Obama vs. Romney: Asleep at the (Transactional Email) Wheel
Are you missing one of your biggest opportunities to connect with subscribers, customers and donors at a time when they’re most engaged? What about you, President Obama and Governor Romney?
There’s no shortage of articles, posts and best practice commentary available on why marketers should focus their sights on transactional messaging. It has been well documented that these emails trounce standard emails when it comes to open and click rates. They contain relevant and valuable information based upon recent activity or purchasing and subscribers are expecting to receive them. They have a distinct purpose to serve, but all too often, the content doesn’t go any further than that. These templates can go months or even years without even the slightest tweak to creative or copy, which is truly a lost opportunity.
Over the last few weeks, I have been having a field day exploring Return Path’s new and exciting competitive intelligence tool, Inbox Insight. Essentially, this tool allows marketers to view their competitors’ email creatives and have access to engagement and delivery metrics for all campaigns that are deployed. You read that right. Creatives and metrics for ALL campaigns. Every promotional send, every targeted mailing, every transactional email (with all personally identifiable information (PII) masked, of course).
With this new marketing super power at my fingertips, I couldn’t resist jumping right into the most read, most forwarded emails in that ultra high stakes race that is the presidential election. Unless your eyes glazed over during the second paragraph of this post, it shouldn’t be a surprise what category these emails fell in to.
In no time at all, it became apparent that the “Thank You for Donating” emails for the Obama and Romney camps have a read and forward rate that consistently demolishes the performance of their standard campaigns. In even less time, it became clear that both camps are missing the boat and not making the most of these campaigns.
Before we jump into what went wrong, let’s look at the numbers. Similar to trends that have been seen across the email universe, the transactional “Thank You” emails for both the Obama and Romney campaigns had drastically higher read rates than standard campaigns. In this case, “drastically higher” meant a 464% lift in read rate for the Obama Campaign, and an 832% lift for the Romney campaign (from 9/30/12 through 10/23/12), when compared to the average for standard promotional or informational messages form that time period. What is even more impressive about these numbers is that these “Thank You” campaigns were matched up against all other emails that were deployed, not just the big sends. The standard campaign set included emails that leveraged location-based targeting, personalization and group-specific segmentation, all tactics that typically lead to higher engagement rates.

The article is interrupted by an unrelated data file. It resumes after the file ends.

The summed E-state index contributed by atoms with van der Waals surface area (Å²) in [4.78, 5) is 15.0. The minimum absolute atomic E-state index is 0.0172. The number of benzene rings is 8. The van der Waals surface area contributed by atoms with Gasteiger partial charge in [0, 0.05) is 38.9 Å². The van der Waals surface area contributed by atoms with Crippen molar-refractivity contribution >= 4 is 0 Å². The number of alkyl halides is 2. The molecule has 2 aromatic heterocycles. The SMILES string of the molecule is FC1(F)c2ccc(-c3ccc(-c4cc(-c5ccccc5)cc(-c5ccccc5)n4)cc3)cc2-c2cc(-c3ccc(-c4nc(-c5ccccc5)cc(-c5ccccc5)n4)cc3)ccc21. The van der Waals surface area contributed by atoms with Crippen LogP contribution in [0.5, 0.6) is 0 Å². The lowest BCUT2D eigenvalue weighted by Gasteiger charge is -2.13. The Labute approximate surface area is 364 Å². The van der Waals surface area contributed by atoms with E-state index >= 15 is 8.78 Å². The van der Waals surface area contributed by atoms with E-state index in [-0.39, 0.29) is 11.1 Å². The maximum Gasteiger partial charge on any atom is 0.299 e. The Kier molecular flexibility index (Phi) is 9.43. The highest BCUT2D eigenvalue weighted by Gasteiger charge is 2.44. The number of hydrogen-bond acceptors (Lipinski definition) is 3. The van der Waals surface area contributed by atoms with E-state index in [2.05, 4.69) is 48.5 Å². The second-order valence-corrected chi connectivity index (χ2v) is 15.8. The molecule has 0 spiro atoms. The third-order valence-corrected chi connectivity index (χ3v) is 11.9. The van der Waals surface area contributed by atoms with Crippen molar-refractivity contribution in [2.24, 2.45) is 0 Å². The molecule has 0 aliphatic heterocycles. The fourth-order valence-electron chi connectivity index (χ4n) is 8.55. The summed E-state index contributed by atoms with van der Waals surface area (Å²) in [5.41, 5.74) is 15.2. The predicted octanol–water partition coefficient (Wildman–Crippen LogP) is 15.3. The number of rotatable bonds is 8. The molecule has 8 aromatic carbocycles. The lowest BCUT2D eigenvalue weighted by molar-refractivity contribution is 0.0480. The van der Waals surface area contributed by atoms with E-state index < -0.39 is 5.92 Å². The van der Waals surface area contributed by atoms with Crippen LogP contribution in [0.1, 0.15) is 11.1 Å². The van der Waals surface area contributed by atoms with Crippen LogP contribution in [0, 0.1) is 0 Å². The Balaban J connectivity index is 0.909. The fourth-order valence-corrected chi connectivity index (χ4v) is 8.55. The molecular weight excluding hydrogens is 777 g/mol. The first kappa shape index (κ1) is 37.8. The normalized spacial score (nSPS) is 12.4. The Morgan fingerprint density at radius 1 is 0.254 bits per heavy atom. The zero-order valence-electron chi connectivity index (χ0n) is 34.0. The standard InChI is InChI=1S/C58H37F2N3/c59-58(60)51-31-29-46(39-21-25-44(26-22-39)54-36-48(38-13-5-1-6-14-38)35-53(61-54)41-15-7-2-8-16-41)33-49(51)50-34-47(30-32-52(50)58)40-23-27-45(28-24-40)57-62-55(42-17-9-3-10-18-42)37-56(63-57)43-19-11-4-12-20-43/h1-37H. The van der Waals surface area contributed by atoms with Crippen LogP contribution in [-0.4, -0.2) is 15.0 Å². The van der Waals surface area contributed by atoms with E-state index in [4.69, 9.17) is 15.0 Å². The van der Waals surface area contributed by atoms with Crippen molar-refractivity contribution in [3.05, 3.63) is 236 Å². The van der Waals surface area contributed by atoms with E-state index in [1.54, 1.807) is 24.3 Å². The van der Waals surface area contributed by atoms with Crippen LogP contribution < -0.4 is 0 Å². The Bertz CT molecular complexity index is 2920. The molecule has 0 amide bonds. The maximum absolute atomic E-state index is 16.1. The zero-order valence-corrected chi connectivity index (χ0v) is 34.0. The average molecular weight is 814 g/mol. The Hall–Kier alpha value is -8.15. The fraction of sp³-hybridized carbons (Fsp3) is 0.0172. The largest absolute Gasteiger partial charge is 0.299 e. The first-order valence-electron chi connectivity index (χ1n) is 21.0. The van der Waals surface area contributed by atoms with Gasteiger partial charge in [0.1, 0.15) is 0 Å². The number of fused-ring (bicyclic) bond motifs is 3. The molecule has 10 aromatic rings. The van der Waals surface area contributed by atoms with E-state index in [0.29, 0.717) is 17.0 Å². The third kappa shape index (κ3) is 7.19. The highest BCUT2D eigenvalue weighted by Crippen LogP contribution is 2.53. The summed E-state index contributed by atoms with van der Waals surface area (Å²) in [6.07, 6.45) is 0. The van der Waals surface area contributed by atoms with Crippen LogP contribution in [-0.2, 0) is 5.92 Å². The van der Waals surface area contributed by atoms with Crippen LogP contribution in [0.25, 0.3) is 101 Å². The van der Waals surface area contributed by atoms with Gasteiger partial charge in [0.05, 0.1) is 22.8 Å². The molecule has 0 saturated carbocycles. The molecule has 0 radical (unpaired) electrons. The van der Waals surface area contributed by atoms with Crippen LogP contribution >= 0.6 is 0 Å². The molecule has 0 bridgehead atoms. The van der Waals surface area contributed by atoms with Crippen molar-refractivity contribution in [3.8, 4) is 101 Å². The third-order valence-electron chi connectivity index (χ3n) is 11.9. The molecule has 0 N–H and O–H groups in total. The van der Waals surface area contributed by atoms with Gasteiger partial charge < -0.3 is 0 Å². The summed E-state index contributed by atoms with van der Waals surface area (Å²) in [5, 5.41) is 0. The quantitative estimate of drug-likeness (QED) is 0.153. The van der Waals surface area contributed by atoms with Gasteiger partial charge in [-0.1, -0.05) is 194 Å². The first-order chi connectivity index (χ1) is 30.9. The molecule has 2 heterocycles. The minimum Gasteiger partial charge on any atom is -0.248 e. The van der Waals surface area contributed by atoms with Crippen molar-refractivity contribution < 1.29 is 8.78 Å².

Another noteworthy figure to consider is that these “Thank You” emails were much more likely to be forwarded on by the recipient using their email client’s “Forward” button. While this struck me as a bit odd, the numbers don’t lie. Not only were recipients much more likely to read these “Thank You” emails, they were also much more likely to forward them on. One possibility is that the subscribers who had donated were proud of their contributions and wanted to showcase their support to friends and family (or their accountants).
With all of those engaged eyes on their content, what were the Romney and Obama camps using their pixel space on? The short answer is that they didn’t use it for much.
The Obama campaign was (and still is) sending a no-frills, no-fun all text format for their “Thank You” messaging. No logo. No navigation bar. No images. Just text and a few hyperlinked statements that are not likely to drive much traffic. Considering that subscribers had just demonstrated their firm belief in reelecting Obama as president by donating, including a logo or even an image of him in the email would be the least they could have done.
The Romney “Thank You” template definitely had a leg up with a more polished, engaging template. In addition to spicing things up with a simple colored border, their logo and donation details, Romney donors were also able to show their support by clicking share buttons for Twitter, Facebook, or email.